Social Justice Candle - July 20, 2014

Social Justice Candle July 20, 2014

Special Collection to support BorderLinks

by Beth Schewe

If you’ve been paying attention to the news, then I am sure you have heard that the number of unaccompanied children crossing into the US from Central America has risen exponentially. While about 6,800 children per year were detained 3 years ago, this year the number of children detained is expected to reach 90,000.

Many media outlets are discussing this as a crisis of immigration policy, or a crisis of illegal immigration.

But if you have been listening to some other news sources, including last week’s op ed in by Sonia Nazario in the New York Times called “The Children of the War on Drugs,” you might have heard a different word: “refugee.”  The UN and other international organizations have made a convincing case that these children are refugees seeking asylum and need to be treated as such.

The children coming here, mainly from Honduras, El Salvador, and Guatemala, are not searching for economic opportunity.  They are fleeing violence so extreme that their experience is similar to that of child soldiers.  One young boy, for instance, has known 8 people who were murdered and seen three killed right in front of him.  His story is not unusual.  And, as you might imagine, it is even more dangerous for girls, who are too afraid to step outside their homes.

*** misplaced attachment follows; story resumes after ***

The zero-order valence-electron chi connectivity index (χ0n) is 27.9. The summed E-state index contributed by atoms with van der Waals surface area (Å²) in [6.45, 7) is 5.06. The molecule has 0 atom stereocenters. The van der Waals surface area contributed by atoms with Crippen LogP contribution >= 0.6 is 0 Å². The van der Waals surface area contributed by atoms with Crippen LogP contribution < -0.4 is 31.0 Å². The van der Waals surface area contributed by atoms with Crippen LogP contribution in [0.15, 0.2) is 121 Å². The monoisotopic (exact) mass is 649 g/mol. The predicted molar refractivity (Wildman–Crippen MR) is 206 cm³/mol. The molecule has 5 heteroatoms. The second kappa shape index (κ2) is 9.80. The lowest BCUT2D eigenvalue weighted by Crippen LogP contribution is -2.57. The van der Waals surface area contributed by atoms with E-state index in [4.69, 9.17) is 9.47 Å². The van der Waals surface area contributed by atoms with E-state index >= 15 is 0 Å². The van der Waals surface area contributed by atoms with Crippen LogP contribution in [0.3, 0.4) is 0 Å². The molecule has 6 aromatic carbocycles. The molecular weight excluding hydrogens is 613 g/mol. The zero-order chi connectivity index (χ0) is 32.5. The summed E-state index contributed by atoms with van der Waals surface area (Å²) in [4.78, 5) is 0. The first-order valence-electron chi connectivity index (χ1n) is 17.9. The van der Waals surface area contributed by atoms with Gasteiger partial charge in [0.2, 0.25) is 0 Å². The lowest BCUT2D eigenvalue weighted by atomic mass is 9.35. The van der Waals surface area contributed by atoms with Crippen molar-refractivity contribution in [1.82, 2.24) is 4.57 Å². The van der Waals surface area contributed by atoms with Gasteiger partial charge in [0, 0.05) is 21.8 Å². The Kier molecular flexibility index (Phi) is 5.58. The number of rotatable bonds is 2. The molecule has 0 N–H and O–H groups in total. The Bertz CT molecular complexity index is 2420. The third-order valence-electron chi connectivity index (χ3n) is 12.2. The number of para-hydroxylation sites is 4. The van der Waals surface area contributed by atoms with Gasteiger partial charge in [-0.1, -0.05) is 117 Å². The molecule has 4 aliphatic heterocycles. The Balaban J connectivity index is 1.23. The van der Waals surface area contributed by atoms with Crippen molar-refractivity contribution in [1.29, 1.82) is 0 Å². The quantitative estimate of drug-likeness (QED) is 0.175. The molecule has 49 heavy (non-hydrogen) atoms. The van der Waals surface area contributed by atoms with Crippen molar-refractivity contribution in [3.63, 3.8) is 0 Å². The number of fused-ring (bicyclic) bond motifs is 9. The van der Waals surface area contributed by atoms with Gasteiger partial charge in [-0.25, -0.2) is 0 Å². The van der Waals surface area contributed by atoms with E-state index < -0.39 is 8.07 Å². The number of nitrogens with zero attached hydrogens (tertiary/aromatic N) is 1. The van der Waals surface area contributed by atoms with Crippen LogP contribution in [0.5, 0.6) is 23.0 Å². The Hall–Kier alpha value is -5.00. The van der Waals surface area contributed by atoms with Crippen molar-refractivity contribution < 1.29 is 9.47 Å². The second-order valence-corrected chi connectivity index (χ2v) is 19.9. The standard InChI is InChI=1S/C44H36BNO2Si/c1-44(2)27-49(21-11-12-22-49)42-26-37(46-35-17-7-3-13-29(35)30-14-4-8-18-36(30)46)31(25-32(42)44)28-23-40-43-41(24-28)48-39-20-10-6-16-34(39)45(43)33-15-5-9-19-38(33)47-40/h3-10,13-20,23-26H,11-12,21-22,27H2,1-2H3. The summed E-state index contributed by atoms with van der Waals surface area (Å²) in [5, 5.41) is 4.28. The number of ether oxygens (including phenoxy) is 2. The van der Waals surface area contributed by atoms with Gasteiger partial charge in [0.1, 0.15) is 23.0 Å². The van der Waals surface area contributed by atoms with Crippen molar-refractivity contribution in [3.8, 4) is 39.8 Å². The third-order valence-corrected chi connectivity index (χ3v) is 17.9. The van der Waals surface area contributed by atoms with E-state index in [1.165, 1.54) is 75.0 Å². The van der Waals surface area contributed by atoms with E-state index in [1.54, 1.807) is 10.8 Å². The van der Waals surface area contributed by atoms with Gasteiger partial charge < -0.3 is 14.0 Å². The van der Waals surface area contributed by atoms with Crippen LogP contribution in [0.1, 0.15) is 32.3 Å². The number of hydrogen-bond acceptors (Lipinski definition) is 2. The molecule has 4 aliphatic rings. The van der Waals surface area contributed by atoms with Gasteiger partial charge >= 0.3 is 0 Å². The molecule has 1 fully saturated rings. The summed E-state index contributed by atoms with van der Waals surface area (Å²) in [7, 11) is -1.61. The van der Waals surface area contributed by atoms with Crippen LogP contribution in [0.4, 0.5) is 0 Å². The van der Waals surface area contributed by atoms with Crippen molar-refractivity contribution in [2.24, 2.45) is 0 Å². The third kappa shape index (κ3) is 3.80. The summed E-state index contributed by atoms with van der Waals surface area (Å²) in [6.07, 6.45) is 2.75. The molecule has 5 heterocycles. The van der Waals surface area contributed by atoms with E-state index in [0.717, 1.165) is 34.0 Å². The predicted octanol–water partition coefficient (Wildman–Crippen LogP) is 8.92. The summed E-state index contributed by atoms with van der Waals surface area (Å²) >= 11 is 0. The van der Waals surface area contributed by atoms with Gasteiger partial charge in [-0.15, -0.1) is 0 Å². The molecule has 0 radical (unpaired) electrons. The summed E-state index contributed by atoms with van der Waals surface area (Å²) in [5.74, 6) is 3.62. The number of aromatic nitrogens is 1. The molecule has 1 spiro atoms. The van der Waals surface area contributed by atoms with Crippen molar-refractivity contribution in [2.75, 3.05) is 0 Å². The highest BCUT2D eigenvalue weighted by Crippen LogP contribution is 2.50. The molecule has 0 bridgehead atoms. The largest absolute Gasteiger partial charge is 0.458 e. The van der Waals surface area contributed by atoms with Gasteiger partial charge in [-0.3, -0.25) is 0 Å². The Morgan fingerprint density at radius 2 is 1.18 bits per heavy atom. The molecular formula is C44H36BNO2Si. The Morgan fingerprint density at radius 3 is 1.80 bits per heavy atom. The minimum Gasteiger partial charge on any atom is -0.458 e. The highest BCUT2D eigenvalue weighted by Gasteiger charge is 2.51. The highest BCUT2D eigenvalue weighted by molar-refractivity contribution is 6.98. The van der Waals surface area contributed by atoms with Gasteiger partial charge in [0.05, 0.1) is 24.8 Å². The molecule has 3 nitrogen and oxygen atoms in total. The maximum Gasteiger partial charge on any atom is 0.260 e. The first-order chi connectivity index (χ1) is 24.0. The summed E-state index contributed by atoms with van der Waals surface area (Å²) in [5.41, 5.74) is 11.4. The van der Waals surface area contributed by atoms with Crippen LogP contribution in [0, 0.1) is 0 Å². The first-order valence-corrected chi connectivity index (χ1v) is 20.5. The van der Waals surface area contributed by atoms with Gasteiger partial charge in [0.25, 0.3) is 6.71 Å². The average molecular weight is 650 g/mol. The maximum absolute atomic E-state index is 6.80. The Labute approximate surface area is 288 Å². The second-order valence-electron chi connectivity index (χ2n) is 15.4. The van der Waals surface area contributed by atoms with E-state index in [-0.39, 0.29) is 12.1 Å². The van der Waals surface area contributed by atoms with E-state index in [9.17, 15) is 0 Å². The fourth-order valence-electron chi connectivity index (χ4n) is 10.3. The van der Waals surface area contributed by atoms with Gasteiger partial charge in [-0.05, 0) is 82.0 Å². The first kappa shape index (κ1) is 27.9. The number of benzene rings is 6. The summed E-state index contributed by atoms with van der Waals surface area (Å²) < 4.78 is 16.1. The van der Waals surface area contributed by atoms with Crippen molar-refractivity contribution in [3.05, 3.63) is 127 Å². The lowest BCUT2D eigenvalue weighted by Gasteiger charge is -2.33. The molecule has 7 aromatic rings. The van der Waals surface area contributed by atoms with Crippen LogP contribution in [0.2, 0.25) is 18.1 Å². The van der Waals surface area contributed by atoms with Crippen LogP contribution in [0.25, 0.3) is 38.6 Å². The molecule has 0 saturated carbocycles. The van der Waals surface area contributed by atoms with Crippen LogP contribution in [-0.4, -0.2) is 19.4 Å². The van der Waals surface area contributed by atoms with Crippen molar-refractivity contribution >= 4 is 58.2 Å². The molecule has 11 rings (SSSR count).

In Honduras, in particular, the drug cartels have taken over elementary schools, pushing drugs on children and forcing them to work as lookouts and make deliveries.  The gangs rule over schools and neighborhoods, causing relentless violence and pressuring children to join gangs.

I could go on and on about the causes of this refugee crisis, including the United States’ failed war on drugs, which cut of Caribbean drug routes but did nothing to lower US demand for drugs, thus encouraging gangs to reroute the drug supply Central America.

But instead I will tell you to look into it on your own, become informed, and support those organizations that make a difference, organizations such as BorderLinks – today’s special collection recipient whose mission is to use education to create “a world in which people, within and across social borders, respect and care for each other, value and celebrate differences, and build healthy and just communities where everyone has equal opportunity for a full and dignified life.”  Surely this is in line with our UU principles of justice, equity and compassion and a world community with peace, liberty, and justice for all.

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